The vertex transition zone (VTZ), or vertex transition point, can also be thought of as the posterior “hairline” in that it forms the transition from the flat, horizontal midscalp and the vertical plane of the crown. As a reminder, the anterior hairline, or hairline, is formed at the intersection of the forehead and the horizontal plane of the scalp. One can think of these two as borders on a box in which the vertex transition constitutes the back border, as illustrated in the accompanying Figure.

Figure reprinted with permission from Hair Transplant 360, Volume 1 (Jaypee Brothers Medical Publishers, 2011), Samuel M. Lam MD

The vertex transition zone is often then the posterior limit of a hair transplant that serves to rebuild the hairline and the central midscalp. Similarly, it is oftentimes the anterior limit when a crown is rebuilt. It is rare that a surgeon will be able to rebuild a bald scalp from the front hairline all the way to include the crown in a single session because there is just not enough hair to make both areas in a single, initial pass look dense enough to be worth the effort and to be natural in appearance. Put in another way, scattering 5,000 hairs across from the anterior hairline all the way to include the bald crown the first time can look grafty and still keep the patient looking bald. Accordingly, the vertex transition zone serves as the juncture between session 1 and session 2 of two hair-transplant procedures with usually session 1 being allocated from the front hairline to the VTZ and session 2 from VTZ to bottom of the crown.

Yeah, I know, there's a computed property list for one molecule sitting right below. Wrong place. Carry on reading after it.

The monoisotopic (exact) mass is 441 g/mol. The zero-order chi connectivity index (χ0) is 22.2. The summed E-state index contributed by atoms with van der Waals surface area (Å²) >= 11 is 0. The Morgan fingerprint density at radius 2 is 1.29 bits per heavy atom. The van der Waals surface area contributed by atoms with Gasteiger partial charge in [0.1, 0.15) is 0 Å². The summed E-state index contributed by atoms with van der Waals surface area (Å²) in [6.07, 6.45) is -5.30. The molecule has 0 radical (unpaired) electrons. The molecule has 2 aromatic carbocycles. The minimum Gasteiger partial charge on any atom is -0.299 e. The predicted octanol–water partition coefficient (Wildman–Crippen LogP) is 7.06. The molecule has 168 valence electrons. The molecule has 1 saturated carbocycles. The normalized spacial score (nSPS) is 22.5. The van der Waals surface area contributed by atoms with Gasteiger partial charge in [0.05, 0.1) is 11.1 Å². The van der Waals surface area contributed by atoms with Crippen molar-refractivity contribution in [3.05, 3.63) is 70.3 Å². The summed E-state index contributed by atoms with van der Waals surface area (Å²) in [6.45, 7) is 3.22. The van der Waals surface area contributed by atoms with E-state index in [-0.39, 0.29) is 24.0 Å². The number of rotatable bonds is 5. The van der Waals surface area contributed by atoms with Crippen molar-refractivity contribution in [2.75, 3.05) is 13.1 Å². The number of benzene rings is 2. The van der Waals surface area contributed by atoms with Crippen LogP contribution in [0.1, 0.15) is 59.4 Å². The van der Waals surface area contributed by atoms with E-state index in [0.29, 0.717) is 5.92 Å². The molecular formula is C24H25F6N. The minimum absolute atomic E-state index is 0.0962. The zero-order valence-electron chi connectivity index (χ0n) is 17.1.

Besides serving as a transition zone between the front scalp to the crown, the VTZ serves another important aesthetic purpose. If you think of the front hairline as framing the face, the VTZ serves to frame the posterior scalp. When light strikes the front bald scalp it tends to reflect glaringly at the missing hairline where the horizontal and vertical planes of the scalp meet. Similarly, in the back of the head the missing hair creates a stark baldness when light strikes this intersection of two planes. Accordingly, the VTZ is a very important area to create density to reduce the illusion of baldness in this area. Further because the grafts are placed at the beginning of the horizontal plane they can serve to heighten density from even a frontal view. Stronger grafts tend to be placed there as a priority to create the posterior head frame, or least should be considered a priority after other strategic zones are met, like the anterior hairline and central forelock, etc.

The angles of the recipient sites and the grafts placed into the recipient sites should be in a slight radial fashion to match the transition from the radial crown to the relatively straight forward directed posterior midscalp sites. The radial splaying progressively becomes less apparent row by row going forward as the crown blends into the posterior midscalp. The lateral or outer sides of the VTZ have a more accentuated outward-radial pattern as they blend into the posterior portion of the lateral humps, or outer temporal areas. These subtleties are meant more for the surgeon to understand but are offered up for the reader for sake of completeness and for a thorough understanding of the VTZ and its role in a hair transplant procedure.

Samuel M. Lam, MD, FACS is a board certified hair restoration surgeon specializing in hair transplant procedures for men and women. To learn more about Dr Lam’s hair restoration procedures please visit our website or call 972-312-8105 to schedule a consultation.